This case generated a lot of conversations about what not to do on social media as a brand. Such behaviour is not acceptable in modern business world. It may become a big lesson for anyone, including new entrepreneurs and companies that were around for a while.

Thursday, May 23, 2013

Comments on PR-related blogs

Not the time for politics or clever PR # Fail. By Brittany Falconer. April 19th, 2013.

My comment. May 23, 2013 at 9-47pm.
From my own observations as a PR student I distinguished two aspects of Bad PR during crisis times: a company takes poor action or creates poor communication surrounding the crisis. This kind of publicity is never welcomed and can ruine the business very easily. That’s why PR practitioners should think several steps futher before using the crisis for their own benefit.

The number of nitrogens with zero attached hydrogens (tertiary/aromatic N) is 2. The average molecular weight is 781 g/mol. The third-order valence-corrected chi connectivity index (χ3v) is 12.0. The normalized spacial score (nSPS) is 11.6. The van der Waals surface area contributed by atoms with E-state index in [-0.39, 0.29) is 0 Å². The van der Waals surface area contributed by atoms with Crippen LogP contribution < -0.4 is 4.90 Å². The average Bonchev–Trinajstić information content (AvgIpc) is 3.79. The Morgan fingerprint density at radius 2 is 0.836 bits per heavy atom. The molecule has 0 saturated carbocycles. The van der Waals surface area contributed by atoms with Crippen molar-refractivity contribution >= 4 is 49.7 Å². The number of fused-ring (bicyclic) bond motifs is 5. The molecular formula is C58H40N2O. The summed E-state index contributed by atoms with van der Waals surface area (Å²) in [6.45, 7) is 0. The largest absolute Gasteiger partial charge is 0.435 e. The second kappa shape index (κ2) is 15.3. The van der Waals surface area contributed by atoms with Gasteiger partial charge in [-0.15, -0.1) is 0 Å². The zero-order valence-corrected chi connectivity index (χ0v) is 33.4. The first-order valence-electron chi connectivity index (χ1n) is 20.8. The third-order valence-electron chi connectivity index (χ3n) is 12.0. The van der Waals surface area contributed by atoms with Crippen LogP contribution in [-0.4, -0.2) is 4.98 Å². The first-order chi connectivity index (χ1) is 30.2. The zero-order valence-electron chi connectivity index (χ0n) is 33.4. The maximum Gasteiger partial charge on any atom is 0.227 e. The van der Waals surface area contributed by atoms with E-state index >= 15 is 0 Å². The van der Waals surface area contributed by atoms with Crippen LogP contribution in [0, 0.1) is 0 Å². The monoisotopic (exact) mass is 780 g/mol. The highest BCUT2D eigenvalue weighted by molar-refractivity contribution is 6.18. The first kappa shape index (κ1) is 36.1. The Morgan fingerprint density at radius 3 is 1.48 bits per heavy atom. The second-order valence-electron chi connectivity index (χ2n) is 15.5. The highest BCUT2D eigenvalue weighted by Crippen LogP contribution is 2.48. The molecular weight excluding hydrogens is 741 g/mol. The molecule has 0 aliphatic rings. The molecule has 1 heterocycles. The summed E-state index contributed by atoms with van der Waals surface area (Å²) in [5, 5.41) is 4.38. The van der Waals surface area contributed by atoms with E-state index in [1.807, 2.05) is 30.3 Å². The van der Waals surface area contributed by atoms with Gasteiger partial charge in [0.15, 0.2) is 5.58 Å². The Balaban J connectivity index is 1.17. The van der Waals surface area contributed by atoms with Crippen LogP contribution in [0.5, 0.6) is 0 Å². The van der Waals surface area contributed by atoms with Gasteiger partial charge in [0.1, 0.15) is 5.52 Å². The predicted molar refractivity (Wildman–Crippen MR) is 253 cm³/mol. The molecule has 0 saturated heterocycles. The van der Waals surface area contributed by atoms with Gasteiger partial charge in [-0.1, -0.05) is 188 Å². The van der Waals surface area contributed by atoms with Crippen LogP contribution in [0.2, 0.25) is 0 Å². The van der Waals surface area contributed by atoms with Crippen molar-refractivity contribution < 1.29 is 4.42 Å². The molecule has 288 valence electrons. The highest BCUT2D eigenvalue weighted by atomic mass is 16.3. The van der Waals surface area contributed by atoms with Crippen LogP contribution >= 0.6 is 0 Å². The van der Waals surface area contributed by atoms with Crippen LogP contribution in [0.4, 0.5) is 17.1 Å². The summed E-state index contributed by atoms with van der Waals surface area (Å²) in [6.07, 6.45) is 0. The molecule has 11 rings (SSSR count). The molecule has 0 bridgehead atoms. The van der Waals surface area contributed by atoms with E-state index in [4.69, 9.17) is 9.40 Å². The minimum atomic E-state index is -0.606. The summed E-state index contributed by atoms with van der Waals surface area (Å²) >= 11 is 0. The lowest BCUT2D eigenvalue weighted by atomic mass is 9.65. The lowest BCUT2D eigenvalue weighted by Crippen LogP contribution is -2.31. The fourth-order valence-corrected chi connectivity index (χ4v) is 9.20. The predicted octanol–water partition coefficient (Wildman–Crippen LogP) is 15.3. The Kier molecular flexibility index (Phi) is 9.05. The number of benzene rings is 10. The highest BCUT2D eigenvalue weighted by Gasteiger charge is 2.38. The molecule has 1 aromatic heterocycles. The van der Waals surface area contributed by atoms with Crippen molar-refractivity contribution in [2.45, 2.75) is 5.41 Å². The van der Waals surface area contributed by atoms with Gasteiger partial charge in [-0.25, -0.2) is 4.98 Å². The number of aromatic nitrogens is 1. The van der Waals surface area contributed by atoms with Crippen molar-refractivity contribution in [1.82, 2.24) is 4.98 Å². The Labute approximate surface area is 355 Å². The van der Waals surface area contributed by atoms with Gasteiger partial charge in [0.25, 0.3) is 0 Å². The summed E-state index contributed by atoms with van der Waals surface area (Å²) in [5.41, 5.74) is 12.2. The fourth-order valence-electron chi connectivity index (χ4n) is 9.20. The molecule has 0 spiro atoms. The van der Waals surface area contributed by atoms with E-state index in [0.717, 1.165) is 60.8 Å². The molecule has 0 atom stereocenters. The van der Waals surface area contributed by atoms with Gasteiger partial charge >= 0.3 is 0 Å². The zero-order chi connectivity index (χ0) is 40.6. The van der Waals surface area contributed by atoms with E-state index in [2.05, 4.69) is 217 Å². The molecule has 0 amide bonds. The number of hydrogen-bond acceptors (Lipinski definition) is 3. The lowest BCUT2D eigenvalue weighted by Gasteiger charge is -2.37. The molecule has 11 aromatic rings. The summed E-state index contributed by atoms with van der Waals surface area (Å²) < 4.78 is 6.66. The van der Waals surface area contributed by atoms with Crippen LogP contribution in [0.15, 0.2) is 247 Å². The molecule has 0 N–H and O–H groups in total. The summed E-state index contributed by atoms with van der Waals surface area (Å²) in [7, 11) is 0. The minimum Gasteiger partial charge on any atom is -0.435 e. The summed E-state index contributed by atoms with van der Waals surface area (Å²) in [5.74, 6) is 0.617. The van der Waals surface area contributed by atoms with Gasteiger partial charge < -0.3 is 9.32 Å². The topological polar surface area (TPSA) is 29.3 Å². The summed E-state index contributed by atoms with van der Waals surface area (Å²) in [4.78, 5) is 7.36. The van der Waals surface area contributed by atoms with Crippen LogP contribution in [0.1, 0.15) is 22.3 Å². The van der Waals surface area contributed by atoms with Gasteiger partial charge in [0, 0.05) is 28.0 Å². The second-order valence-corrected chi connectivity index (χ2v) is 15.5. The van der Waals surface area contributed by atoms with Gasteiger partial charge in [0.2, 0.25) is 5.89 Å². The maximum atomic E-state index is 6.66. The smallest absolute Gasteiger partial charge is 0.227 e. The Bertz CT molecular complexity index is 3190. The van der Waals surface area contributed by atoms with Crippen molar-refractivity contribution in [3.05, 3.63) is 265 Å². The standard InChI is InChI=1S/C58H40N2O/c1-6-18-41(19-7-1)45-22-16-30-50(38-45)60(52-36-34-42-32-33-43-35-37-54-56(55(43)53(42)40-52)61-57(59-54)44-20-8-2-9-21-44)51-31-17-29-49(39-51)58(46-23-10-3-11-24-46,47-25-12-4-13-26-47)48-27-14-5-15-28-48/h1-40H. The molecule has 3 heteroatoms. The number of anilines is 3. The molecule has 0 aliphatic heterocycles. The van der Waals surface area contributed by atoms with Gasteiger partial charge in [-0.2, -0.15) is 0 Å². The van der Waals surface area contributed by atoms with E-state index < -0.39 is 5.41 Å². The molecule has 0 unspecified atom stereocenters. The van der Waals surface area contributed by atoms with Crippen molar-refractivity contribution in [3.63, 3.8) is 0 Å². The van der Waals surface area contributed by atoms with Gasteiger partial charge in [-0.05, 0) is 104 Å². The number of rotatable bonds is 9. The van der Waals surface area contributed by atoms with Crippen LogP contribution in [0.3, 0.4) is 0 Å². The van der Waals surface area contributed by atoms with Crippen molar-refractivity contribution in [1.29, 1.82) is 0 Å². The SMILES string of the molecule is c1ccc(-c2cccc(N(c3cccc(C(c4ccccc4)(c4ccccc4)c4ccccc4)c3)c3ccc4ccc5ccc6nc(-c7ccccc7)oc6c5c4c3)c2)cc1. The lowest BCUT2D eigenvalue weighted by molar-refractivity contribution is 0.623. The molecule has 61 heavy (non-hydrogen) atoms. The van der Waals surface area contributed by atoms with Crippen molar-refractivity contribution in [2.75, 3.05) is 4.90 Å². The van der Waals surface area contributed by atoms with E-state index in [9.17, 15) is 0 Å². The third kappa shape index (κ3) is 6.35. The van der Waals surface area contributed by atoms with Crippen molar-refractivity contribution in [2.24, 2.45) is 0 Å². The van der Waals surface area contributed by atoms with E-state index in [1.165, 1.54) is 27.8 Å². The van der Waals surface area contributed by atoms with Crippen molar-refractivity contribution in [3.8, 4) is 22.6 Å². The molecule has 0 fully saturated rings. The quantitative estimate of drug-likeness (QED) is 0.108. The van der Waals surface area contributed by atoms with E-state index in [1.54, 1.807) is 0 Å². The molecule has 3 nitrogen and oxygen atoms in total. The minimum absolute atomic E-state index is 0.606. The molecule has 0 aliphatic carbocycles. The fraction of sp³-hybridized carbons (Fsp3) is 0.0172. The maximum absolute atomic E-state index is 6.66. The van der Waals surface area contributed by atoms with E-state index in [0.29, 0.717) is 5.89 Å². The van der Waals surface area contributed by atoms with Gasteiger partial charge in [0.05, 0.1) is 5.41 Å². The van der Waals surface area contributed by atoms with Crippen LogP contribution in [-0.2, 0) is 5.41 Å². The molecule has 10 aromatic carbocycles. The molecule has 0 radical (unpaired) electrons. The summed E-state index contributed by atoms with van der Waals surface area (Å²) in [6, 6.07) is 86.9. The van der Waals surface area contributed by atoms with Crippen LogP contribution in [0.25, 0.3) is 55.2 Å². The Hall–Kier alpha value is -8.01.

However, if the damage to company’s reputation is already done due to somebody’s poor performance from inside, there are ways to limit the damage. The mistake should be reviewed immediately when found because today bad publicity speed is beyond belief. “No comments” situations must always be avoided, it will only make the bubble become even bigger. All media questions should be answered; otherwise, company may look like it’s hiding the facts. Company’s spokesperson should not be reading a prepared report at the press conference, it creates an impression of insincerity. An apology to both shareholders and stakeholders is the best way to show that responsibilities have been taken very seriously. After all the necessary steps to prevent the spread of bad publicity, the situation should be reviewed overall. But it does not mean that it’s the time to relax; building relations with all the parties, supporting charity or any other positive cause is very critical. The future of the company will depend on the bad publicity or crisis handling.